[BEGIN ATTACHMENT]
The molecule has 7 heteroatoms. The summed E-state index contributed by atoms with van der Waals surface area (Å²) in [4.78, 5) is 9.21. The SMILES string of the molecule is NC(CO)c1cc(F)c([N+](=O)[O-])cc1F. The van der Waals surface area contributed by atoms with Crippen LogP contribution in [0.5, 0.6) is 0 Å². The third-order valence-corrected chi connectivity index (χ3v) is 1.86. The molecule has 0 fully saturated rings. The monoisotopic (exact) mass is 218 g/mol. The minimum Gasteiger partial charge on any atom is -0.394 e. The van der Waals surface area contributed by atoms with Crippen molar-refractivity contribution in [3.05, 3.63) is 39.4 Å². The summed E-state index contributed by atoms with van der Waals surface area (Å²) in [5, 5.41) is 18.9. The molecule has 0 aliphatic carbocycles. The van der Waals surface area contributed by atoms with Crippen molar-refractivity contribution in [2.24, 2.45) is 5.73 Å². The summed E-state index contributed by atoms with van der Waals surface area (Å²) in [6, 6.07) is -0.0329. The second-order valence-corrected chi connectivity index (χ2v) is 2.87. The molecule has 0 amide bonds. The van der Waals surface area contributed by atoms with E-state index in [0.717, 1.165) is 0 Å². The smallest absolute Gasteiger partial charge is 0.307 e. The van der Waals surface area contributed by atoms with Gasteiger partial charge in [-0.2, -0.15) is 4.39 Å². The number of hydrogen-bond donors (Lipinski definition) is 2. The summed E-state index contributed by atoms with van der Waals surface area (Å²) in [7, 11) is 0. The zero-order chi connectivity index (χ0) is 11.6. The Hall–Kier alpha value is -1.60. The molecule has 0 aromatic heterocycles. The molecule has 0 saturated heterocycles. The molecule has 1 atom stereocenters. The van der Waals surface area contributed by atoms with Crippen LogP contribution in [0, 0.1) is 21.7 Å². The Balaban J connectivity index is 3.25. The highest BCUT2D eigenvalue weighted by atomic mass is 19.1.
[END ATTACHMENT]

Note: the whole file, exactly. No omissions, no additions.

The molecule has 7 heteroatoms. The summed E-state index contributed by atoms with van der Waals surface area (Å²) in [4.78, 5) is 9.21. The SMILES string of the molecule is NC(CO)c1cc(F)c([N+](=O)[O-])cc1F. The van der Waals surface area contributed by atoms with Crippen LogP contribution in [0.5, 0.6) is 0 Å². The third-order valence-corrected chi connectivity index (χ3v) is 1.86. The molecule has 0 fully saturated rings. The monoisotopic (exact) mass is 218 g/mol. The minimum Gasteiger partial charge on any atom is -0.394 e. The van der Waals surface area contributed by atoms with Crippen molar-refractivity contribution in [3.05, 3.63) is 39.4 Å². The summed E-state index contributed by atoms with van der Waals surface area (Å²) in [5, 5.41) is 18.9. The molecule has 0 aliphatic carbocycles. The van der Waals surface area contributed by atoms with Crippen molar-refractivity contribution in [2.24, 2.45) is 5.73 Å². The summed E-state index contributed by atoms with van der Waals surface area (Å²) in [6, 6.07) is -0.0329. The second-order valence-corrected chi connectivity index (χ2v) is 2.87. The molecule has 0 amide bonds. The van der Waals surface area contributed by atoms with E-state index in [0.717, 1.165) is 0 Å². The smallest absolute Gasteiger partial charge is 0.307 e. The van der Waals surface area contributed by atoms with Gasteiger partial charge in [-0.2, -0.15) is 4.39 Å². The number of hydrogen-bond donors (Lipinski definition) is 2. The summed E-state index contributed by atoms with van der Waals surface area (Å²) in [7, 11) is 0. The zero-order chi connectivity index (χ0) is 11.6. The Hall–Kier alpha value is -1.60. The molecule has 0 aromatic heterocycles. The molecule has 0 saturated heterocycles. The molecule has 1 atom stereocenters. The van der Waals surface area contributed by atoms with Crippen LogP contribution in [0, 0.1) is 21.7 Å². The Balaban J connectivity index is 3.25. The highest BCUT2D eigenvalue weighted by atomic mass is 19.1.